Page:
• I can quickly determine when the book was published. This is crucial if the book is on a topic that needs very current information to be relevant to the discussion but was published 25 years ago. It also helps to figure out the order in which I want to read a series of novels if the books are not numbered as books 1, 2, and 3.
  • I can see if the author used a particular Bible translation. It is here where I often discover a book is self-published because they render the information incorrectly. I’ve seen authors cite the name of their study Bible as if that were a translation.
  • I may recognize the designer. (Usually a good thing.)
  • If the literary agency is named, I particularly find that fascinating.
  • If the publisher’s name is new to me, I may discover it is a new imprint of a larger-known publisher.

Therefore, if you indie publish, make sure you pay attention to the details on this page. They can help set you apart as more professional if done correctly, according to industry standards. If you are published traditionally, make sure to read this page carefully in your galley to make sure they have everything correct.

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The Editorial Process

It is important to understand the process through which a book takes under the umbrella called “The Edit.” I meet many first timers who think it is just a one-time pass over their words and that is all that will ever happen. And many who self-publish think that hiring a high school English teacher to check for grammar is enough of an edit.

There are four major stages to the Editorial Process. Unfortunately they are called by various names depending on which publisher you are working with, which can create confusion. I will try to list the various terms but keep them under the four categories.

Rewrites / Revisions/Substantive Edit

These can happen multiple times. You could get input from your agent or an editor who suggests you rewrite or revise those sample chapters of the full manuscript. Last year I suggest that one of my non-fiction clients cut the book in half and change its focus. We sold this first time author. But the writer had to do a lot of work to get it ready for the proposal stage.

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How Long Does It Take to Get Published?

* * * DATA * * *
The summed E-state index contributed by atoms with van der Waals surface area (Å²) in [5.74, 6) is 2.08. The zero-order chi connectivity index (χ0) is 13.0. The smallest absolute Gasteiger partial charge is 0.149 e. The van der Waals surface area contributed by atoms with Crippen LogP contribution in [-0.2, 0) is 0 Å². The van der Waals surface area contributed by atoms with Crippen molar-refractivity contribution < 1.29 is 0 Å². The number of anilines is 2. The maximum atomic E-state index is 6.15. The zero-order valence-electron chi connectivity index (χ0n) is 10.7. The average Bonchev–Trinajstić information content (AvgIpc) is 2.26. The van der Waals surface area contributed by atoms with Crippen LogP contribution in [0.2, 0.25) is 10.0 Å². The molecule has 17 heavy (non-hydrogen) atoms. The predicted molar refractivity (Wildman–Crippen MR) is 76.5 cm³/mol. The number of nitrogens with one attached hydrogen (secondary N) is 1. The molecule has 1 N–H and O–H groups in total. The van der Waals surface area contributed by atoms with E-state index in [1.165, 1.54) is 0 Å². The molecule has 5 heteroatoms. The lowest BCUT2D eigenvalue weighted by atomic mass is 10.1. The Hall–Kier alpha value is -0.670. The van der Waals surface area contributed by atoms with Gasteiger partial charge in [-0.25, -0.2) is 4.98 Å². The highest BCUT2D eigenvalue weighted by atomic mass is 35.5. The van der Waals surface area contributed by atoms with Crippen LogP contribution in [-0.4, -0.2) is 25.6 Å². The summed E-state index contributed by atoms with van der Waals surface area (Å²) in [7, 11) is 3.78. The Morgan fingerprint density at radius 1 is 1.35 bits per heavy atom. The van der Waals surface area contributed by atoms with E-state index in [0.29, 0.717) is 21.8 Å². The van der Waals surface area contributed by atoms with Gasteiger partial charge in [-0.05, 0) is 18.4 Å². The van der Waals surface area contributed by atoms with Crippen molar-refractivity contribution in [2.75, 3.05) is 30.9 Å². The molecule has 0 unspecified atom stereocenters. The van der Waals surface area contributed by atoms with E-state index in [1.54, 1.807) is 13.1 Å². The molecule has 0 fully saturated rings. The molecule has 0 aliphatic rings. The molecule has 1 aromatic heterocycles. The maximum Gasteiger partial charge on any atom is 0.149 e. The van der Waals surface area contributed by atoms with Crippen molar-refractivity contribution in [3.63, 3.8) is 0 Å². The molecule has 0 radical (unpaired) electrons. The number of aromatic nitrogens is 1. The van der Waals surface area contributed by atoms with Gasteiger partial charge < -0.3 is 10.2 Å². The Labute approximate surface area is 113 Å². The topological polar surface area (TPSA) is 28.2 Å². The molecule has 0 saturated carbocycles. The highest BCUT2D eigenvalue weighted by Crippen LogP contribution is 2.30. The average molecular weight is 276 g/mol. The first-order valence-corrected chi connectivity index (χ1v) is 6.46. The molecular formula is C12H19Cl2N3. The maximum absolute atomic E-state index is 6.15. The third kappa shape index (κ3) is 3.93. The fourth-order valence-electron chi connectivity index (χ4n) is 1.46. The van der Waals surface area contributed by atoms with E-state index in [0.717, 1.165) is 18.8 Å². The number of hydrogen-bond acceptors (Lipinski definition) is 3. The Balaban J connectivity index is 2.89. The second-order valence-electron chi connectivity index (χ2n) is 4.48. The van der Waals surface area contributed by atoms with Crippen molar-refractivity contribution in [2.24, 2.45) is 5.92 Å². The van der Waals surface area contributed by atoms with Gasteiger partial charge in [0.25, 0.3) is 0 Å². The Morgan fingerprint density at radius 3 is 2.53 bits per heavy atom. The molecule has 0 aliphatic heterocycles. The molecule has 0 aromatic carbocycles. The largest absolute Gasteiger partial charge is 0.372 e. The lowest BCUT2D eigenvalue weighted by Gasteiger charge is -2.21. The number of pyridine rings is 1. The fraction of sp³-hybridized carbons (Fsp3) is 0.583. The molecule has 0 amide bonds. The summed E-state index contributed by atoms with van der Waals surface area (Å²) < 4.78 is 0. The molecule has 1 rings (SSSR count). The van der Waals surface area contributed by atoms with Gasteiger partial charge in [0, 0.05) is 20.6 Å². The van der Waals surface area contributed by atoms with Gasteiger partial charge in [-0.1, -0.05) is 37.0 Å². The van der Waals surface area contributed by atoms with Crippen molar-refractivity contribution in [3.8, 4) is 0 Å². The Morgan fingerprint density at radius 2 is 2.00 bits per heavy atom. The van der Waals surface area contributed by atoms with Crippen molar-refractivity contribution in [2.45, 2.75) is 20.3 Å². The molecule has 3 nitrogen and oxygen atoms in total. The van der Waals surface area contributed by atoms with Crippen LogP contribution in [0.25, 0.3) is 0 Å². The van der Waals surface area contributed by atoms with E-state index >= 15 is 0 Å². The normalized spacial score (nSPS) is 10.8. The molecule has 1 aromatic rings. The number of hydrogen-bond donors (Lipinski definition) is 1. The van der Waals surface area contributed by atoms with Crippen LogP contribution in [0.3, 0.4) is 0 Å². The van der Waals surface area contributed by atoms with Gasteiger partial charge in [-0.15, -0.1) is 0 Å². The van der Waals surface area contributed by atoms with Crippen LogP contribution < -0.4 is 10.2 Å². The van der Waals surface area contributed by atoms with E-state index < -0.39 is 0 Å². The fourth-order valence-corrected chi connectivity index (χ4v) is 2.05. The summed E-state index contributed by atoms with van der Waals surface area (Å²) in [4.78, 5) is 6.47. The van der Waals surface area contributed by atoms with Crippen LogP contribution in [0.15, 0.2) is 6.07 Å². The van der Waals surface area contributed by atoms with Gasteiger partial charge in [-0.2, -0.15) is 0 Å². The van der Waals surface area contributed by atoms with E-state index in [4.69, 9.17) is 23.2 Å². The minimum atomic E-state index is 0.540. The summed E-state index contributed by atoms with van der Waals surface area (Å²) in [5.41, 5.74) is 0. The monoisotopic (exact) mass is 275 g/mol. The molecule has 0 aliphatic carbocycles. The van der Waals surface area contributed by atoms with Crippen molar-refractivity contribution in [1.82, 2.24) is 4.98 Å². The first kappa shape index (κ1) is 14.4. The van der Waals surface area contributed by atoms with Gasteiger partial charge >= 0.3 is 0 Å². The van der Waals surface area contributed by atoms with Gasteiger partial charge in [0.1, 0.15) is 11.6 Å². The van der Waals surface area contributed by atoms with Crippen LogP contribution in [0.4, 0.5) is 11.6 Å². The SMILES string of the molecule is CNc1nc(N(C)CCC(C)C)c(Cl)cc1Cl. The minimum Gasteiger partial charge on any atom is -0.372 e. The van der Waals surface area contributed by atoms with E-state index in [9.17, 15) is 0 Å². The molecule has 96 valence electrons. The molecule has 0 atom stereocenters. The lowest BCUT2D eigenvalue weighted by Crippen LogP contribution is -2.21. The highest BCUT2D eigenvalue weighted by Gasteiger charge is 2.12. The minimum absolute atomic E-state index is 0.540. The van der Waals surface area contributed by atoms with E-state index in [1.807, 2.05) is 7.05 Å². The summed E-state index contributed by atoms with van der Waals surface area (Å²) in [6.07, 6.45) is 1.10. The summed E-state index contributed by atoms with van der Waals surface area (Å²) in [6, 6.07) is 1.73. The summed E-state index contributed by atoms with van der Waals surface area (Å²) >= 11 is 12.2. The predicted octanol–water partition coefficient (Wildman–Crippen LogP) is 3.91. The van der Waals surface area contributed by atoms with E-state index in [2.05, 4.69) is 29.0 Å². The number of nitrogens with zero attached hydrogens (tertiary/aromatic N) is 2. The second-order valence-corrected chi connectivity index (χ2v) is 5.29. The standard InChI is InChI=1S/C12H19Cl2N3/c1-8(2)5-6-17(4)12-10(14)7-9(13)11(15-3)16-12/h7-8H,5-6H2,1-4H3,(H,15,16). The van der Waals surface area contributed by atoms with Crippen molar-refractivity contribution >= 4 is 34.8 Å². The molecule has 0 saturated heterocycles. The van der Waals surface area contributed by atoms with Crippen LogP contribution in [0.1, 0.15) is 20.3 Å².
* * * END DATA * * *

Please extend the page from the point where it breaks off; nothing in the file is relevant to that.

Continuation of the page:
How much time does it take to get published?

I came to the publishing business from the retail side of the equation. The biggest adjustment was understanding how long the process takes. In retail there is instantaneous gratification. But book publishing is a process business.

There is no question the timeline varies from person to person and project to project. In the world of major publishers the diversity can be quite extreme.

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Checked Your Copyright Lately?

Have you checked your copyright lately? I mean, have you actually gone to the US Copyright Office web site and searched for your registration? You might be surprised at what you won’t find. Here is the link to start your search.

Most publishing contracts have a clause that requires the publisher to register the copyright, in the name of the author, with the US Copyright Office. This is supposed to be done as part of the in-house paperwork process.

If you do not find your book, don’t panic.

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Amazon Rank Obsession

Admit it. You’ve checked your sales ranking at least once since your book was published. You feel the need to have some outside confirmation of the sales of your book. And Amazon’s ranking are free to look at.

I’ve even seen book  proposals where the author has gone to great lengths to include the Amazon ranking for each title that is competitive with the one the author is proposing. A prodigious amount of wasted effort.

Publishers rarely pay attention to Amazon rankings unless yours gets below 1,000 or if you get in the top 100.

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Our Rapidly Changing Culture

Every year Beloit College creates a “Mindset List” which reflects the culture that the incoming Freshman class have grown up experiencing. It helps their faculty know how to relate to these incoming students. Click here for this year’s Mindset List.

I download this list every year and read it with increasing wonder at the speed of our cultural changes.

The college graduating class of 2014 was born in 1992. Think about that for a second. If you are a writer, you can no longer assume that your audience will understand your cultural references. In a mere six years, today’s 18-year-olds will be adults…possibly with families and jobs and children…they will be reading your books and articles.

And you will only be six years older than you are now.

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P is for Preemptive Offer

It can be exciting if more than one publisher is interested in your book. The publishers gather their calculators and prepare to make their offers on the book. Depending on how many publishers are involved in the bidding process (we’ve had as many as nine at once for a property) …

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A is for Auction

When an agent has a client who is wanting to shop for the best deal available from publishers or if there is a particular project that is bound to garner significant interest from more than one publisher, the agent can hold what it called an auction. Or if a project …

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I is for ISBN

by Steve Laube 978-0-310-32533-8 978-0-7814-1042-7 978-1-61626-639-4 No, these are not the plays being called by a quarterback during a football game. They are the ISBN numbers on the back of three different books by three different clients. Kudos to the first person to identify the three titles in the comments …